SINGAPORE (Reuters) - The website of Singapore’s largest newspaper, the pro-government Straits Times, was inaccessible for part of Monday, three days after a section of its site was successfully attacked by someone claiming to be from international hacking collective Anonymous.
“Some users might have had difficulty accessing the straitstimes.com website late last night and some SPH websites today ... The SPH Information Technology Division is investigating the matter”, publisher Singapore Press Holdings (SPH) (SPRM.SI) said in response to media queries.
The development comes a day after hackers claiming links to Anonymous defaced dozens of websites belonging to Australian businesses and Philippine government agencies.
The Straits Times site went offline around 9.30 a.m. Singapore time (0130 GMT) on Monday and came back up around 11 a.m. There was also a brief outage around 2 p.m. Several websites operated by other SPH publications were also down for part of the time.
The disruption comes three days after a hacker, who called himself “The Messiah”, posted a lengthy message on the paper’s online blog page to criticise its report about an internet video by someone claiming to be part of Anonymous.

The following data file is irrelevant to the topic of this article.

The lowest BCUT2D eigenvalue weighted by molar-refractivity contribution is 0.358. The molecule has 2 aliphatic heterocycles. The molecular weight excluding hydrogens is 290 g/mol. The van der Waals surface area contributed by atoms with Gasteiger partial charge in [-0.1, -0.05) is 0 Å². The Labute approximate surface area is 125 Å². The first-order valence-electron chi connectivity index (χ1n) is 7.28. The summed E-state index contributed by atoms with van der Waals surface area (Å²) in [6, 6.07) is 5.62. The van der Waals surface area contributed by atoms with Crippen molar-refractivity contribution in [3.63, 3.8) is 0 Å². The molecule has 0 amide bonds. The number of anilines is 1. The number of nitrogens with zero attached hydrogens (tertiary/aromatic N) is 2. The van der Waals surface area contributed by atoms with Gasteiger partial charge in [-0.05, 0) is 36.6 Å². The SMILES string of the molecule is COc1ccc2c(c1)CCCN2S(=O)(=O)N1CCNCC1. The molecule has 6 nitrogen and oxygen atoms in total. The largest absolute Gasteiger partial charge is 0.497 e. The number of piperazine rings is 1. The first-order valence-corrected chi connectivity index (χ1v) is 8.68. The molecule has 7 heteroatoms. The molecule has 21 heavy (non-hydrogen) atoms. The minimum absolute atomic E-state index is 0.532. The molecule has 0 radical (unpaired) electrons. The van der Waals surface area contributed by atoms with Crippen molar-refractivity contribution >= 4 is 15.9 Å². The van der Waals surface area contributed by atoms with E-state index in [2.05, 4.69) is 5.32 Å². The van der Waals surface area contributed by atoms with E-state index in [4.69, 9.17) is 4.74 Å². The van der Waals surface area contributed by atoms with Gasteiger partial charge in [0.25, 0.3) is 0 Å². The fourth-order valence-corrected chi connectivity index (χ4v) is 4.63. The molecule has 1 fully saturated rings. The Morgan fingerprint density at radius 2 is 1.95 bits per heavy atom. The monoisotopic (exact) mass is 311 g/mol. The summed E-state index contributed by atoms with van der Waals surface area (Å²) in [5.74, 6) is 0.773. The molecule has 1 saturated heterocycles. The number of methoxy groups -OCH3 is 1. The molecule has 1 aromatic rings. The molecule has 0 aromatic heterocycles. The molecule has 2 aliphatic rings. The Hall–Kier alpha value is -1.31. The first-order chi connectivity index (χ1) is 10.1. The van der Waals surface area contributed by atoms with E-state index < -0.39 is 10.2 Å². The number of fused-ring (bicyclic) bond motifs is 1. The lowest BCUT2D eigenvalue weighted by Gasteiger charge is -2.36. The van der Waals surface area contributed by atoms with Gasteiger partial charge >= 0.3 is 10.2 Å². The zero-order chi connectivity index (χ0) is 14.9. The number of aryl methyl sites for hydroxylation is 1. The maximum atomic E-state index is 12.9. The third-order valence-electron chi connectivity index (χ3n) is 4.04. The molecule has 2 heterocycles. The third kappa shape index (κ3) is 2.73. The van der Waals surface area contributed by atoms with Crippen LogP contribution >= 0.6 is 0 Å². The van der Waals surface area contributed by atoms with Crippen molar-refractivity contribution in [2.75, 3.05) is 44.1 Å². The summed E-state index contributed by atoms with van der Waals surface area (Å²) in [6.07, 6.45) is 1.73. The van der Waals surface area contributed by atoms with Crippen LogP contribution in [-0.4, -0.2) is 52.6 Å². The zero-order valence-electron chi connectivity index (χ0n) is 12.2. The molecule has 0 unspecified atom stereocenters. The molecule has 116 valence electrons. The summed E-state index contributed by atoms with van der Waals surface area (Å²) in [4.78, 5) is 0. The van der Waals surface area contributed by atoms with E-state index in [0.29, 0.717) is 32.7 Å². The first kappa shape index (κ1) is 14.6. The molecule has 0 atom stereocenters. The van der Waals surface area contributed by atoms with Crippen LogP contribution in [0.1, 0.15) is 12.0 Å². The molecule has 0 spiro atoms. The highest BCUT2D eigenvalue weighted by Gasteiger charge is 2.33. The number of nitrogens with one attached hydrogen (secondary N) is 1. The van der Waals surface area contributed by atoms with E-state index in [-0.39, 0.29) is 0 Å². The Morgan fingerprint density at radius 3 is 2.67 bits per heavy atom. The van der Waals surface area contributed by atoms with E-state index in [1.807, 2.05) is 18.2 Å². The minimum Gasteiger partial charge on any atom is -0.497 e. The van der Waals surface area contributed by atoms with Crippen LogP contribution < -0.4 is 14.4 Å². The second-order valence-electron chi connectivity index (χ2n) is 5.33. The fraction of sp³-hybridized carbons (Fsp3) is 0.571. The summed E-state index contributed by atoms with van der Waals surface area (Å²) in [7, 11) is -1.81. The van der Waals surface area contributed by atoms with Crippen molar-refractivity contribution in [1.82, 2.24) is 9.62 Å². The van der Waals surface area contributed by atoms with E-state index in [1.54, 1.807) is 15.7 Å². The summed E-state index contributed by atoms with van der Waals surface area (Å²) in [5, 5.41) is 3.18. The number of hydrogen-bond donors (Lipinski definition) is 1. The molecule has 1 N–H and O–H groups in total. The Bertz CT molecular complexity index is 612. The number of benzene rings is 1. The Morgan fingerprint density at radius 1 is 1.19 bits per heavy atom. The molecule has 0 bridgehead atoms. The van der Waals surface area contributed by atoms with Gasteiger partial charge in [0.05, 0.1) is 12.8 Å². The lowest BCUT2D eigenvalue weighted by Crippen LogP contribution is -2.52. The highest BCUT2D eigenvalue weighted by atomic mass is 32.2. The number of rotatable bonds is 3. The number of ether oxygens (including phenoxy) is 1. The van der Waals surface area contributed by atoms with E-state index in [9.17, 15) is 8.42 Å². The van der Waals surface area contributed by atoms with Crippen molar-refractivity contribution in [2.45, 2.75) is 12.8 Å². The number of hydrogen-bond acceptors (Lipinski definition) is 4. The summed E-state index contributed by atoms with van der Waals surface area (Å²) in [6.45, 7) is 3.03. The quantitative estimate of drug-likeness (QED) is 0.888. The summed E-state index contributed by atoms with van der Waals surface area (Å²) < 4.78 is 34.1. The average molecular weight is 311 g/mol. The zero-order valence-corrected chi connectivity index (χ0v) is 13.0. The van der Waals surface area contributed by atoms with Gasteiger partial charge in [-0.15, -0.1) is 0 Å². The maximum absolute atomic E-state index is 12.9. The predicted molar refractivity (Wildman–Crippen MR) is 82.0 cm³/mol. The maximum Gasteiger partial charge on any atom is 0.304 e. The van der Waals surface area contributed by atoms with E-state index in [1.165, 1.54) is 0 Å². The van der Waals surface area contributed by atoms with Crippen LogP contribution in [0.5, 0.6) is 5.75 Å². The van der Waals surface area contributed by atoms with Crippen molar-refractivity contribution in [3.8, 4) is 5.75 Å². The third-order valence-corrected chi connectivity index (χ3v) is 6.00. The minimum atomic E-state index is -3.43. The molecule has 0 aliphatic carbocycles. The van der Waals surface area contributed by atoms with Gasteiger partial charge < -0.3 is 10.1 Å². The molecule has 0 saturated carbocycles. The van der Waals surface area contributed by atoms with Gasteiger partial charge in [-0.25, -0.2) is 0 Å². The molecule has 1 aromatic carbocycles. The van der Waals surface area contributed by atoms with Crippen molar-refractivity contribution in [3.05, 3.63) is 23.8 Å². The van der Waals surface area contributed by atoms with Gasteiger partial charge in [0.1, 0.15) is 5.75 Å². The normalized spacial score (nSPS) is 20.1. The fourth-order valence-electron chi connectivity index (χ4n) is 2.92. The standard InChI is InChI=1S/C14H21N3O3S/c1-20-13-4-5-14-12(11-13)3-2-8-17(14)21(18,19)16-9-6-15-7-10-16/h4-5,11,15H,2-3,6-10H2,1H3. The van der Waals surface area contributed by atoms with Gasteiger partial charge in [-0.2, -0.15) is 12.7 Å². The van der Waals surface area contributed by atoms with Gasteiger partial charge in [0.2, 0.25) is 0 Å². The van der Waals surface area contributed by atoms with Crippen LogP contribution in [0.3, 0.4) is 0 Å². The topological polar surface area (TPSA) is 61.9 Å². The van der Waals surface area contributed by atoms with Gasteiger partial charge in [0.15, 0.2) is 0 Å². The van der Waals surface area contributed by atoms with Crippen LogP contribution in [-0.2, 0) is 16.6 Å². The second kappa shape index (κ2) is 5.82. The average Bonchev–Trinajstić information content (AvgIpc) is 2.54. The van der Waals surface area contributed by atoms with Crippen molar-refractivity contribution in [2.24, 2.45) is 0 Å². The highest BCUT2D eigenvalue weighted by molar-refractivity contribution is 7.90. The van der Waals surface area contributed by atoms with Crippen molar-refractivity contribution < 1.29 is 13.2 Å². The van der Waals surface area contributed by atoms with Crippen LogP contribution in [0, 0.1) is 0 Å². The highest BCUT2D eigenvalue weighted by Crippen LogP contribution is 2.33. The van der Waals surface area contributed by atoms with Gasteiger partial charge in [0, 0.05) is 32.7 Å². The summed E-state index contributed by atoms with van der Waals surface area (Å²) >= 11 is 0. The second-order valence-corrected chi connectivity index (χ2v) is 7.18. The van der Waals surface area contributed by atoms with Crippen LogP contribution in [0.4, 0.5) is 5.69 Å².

That person, who wore one of the Guy Fawkes masks that have come to symbolise the group, had threatened to attack Singapore government websites to protest against new licensing rules on news websites.
Besides the websites run by SPH, whose publications generally adopt a pro-government stance, several Singapore websites were down on Saturday, for what the Infocommunications Development Authority of Singapore (IDA) called scheduled maintenance.
IDA announced further routine maintenance to some government websites in the early hours of Monday.
The website of the National Trades Union Congress, closely associated with Singapore’s ruling People’s Action Party, also appears to have technical problems, with its eServices now down.
English Catholic traitor Guy Fawkes was the best-known conspirator in a 17th-century plot to blow up the country’s parliament.
Reporting by Kevin Lim; Editing by Rachel Armstrong and Clarence Fernandez